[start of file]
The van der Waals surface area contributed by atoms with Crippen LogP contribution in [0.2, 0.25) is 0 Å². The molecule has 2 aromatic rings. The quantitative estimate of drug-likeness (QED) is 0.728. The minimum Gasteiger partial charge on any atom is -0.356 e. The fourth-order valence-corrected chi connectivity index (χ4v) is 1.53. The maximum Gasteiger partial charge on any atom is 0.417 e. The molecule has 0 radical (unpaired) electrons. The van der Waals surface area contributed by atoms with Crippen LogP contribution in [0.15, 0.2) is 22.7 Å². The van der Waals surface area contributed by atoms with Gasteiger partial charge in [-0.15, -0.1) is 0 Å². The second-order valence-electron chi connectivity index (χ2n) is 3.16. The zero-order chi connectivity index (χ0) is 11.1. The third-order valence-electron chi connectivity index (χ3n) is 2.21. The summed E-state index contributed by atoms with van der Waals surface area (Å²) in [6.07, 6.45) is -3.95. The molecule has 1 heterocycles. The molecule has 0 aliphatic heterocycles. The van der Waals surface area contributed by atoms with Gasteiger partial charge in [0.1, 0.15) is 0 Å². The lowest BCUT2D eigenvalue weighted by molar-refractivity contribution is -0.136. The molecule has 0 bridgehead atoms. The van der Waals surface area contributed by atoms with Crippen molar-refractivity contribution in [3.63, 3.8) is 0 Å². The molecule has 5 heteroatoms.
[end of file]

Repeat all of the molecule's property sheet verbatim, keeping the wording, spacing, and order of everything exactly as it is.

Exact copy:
The van der Waals surface area contributed by atoms with Crippen LogP contribution in [0.2, 0.25) is 0 Å². The molecule has 2 aromatic rings. The quantitative estimate of drug-likeness (QED) is 0.728. The minimum Gasteiger partial charge on any atom is -0.356 e. The fourth-order valence-corrected chi connectivity index (χ4v) is 1.53. The maximum Gasteiger partial charge on any atom is 0.417 e. The molecule has 0 radical (unpaired) electrons. The van der Waals surface area contributed by atoms with Crippen LogP contribution in [0.15, 0.2) is 22.7 Å². The van der Waals surface area contributed by atoms with Gasteiger partial charge in [-0.15, -0.1) is 0 Å². The second-order valence-electron chi connectivity index (χ2n) is 3.16. The zero-order chi connectivity index (χ0) is 11.1. The third-order valence-electron chi connectivity index (χ3n) is 2.21. The summed E-state index contributed by atoms with van der Waals surface area (Å²) in [6.07, 6.45) is -3.95. The molecule has 1 heterocycles. The molecule has 0 aliphatic heterocycles. The van der Waals surface area contributed by atoms with Gasteiger partial charge in [0.1, 0.15) is 0 Å². The lowest BCUT2D eigenvalue weighted by molar-refractivity contribution is -0.136. The molecule has 0 bridgehead atoms. The van der Waals surface area contributed by atoms with Crippen molar-refractivity contribution in [3.63, 3.8) is 0 Å². The molecule has 5 heteroatoms.